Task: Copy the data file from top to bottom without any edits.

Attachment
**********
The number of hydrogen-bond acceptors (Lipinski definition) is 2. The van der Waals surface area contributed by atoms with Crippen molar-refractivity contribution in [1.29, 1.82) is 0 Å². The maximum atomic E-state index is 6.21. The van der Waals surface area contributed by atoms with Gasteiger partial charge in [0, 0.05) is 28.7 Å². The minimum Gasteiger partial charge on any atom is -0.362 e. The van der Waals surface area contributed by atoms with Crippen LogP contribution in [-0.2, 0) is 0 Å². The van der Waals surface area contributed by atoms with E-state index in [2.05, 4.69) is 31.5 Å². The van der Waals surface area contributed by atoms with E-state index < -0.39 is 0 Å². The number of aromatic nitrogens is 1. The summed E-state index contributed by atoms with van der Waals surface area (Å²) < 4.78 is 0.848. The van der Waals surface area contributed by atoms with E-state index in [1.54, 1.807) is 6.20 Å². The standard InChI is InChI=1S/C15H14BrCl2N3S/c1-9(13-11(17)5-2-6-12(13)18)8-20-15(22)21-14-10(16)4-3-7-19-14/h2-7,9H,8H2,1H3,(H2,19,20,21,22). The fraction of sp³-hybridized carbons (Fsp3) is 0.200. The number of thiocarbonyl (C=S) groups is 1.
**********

The number of hydrogen-bond acceptors (Lipinski definition) is 2. The van der Waals surface area contributed by atoms with Crippen molar-refractivity contribution in [1.29, 1.82) is 0 Å². The maximum atomic E-state index is 6.21. The van der Waals surface area contributed by atoms with Gasteiger partial charge in [0, 0.05) is 28.7 Å². The minimum Gasteiger partial charge on any atom is -0.362 e. The van der Waals surface area contributed by atoms with Crippen LogP contribution in [-0.2, 0) is 0 Å². The van der Waals surface area contributed by atoms with E-state index in [2.05, 4.69) is 31.5 Å². The van der Waals surface area contributed by atoms with E-state index < -0.39 is 0 Å². The number of aromatic nitrogens is 1. The summed E-state index contributed by atoms with van der Waals surface area (Å²) < 4.78 is 0.848. The van der Waals surface area contributed by atoms with E-state index in [1.54, 1.807) is 6.20 Å². The standard InChI is InChI=1S/C15H14BrCl2N3S/c1-9(13-11(17)5-2-6-12(13)18)8-20-15(22)21-14-10(16)4-3-7-19-14/h2-7,9H,8H2,1H3,(H2,19,20,21,22). The fraction of sp³-hybridized carbons (Fsp3) is 0.200. The number of thiocarbonyl (C=S) groups is 1.